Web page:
This has been something I’ve wanted to write for a while, but as per usual haven’t really found the time to get stuck in.
As such, here goes – a review of the highlights from my own 2013. I think it was an amazing year; so much happened, and given I’m a optimist I feel it was all incredible.
“Year of 101s”
I ended 2012 and started 2013 with a promise that I’d learn and blog about one new thing a month, calling it the Year of 101s. I didn’t call it a new year’s resolution, but it might as well have been called that since it lasted about as long as a resolution tends to!
I don’t want to call this a failure – although many would, no doubt – since it not only fired me up for writing blog posts again, but I did learn a bunch of new things over a few months.
My highlights included:
In January …
… getting really stuck into the basics of node.js with 6 articles and one summary covering
- the very basics of what node is and a few IDEs,
- a basic nodejs web server,
- creating an API,
- then one of my favourites of the year – deployment to cloud based hosts via github commit hooks, taking in Azure, Appharhor, and Heroku whilst learning some basics about the Heroku toolbelt including its debugging facilities,
- followed by an intro to nodejs packages,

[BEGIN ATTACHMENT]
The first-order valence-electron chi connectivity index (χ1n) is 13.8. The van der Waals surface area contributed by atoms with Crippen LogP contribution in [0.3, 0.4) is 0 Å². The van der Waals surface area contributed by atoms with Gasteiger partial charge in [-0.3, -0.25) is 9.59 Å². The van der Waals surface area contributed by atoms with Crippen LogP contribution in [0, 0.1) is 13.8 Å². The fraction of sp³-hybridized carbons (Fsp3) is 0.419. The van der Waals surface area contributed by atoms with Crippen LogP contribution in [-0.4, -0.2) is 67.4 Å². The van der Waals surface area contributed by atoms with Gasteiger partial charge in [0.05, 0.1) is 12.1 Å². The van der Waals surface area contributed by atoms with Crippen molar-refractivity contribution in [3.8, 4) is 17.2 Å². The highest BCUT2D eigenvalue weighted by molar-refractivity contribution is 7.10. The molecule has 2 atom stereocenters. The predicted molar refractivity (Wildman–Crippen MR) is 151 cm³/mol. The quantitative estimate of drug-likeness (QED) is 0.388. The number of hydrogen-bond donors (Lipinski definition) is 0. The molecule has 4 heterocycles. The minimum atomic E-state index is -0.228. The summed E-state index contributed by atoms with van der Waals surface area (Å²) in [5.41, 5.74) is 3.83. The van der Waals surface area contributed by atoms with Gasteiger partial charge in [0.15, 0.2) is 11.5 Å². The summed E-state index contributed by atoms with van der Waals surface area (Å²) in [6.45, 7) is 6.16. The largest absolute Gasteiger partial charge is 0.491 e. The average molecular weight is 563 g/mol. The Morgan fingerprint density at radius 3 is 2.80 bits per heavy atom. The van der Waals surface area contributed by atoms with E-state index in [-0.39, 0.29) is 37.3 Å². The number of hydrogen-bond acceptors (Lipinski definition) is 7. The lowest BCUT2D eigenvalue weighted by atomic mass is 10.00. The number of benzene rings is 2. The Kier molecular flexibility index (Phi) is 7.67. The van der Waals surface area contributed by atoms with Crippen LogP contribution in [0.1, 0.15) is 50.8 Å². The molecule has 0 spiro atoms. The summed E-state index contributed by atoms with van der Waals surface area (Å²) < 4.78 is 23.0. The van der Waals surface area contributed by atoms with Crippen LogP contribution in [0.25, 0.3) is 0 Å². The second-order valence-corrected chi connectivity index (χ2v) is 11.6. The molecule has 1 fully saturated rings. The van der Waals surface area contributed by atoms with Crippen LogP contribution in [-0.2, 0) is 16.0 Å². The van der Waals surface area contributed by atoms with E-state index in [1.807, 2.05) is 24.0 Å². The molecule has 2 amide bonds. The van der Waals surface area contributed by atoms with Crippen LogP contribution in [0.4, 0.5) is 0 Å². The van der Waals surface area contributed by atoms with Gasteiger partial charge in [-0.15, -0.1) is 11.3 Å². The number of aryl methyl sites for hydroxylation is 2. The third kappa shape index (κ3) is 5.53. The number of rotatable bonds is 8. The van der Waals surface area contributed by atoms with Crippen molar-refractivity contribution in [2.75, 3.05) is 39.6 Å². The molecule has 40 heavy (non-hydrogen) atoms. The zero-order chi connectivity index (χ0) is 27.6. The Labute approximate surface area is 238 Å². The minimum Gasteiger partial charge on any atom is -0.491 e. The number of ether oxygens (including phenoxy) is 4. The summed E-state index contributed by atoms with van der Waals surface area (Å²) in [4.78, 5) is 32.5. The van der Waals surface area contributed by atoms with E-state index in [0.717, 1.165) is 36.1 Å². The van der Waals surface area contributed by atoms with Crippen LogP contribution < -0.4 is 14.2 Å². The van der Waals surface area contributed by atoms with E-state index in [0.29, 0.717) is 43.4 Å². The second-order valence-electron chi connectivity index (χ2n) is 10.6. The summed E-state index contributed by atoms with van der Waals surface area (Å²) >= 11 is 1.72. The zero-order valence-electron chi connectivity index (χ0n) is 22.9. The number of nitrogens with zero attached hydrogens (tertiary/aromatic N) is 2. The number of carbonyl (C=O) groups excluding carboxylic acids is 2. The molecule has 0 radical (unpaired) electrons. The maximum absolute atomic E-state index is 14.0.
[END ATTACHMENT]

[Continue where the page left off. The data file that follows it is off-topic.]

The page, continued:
- before I talk about the amazing Cloud9 web based IDE hooking into both github and Azure.
January also finally got me into using Github more, and learning how to write repos to accompany blog posts
In February …
… I had a crack at monkeying around with making an app for my Smart TV, with posts covering
- what a Smart TV is, and how it can run an app,
- building a basic Smart TV app,
- deploying the app to your tv,
and finally investigating how to avoid using Eclipse and the Samsung plugin from development and deployment.
February also saw me leave my job in search of something new; obviously at this point the whole plan for spending time writing blog posts went out the window!
In March …
… I went off-piste. Having planned to cover the Raspberry Pi throughout March, I instead created a load of “Asides” along such subjects as
After that …
… I gave up on the whole new thing each month idea, and just tried to get on with learning stuff. Thanks to attending DevOpsDays in March (I think), and after deciding to create and consult a “Life Advisory Board” from a group of friends and previous colleagues I ended up setting myself up as a consultant.
My consulting plan was inspired by DevOpsDays and from reading The Phoenix Project – I wanted to learn enough about some core values to developing a devops mentality within a company that I could become an advisor; helping them with value stream mapping, impact mapping, 5 whys, and other retrospective processes as well as environment automation tooling.
Then came the cloudiness …
… By August I was working on a contract (not related to devops at all, but ya gotta pay the bills, amirite?!) doing some fascinating Azure proofs of concept which I started sharing; the only concept I finished writing up was automated image resizing, but I’ve got two or three more stonking ones in the pipeline!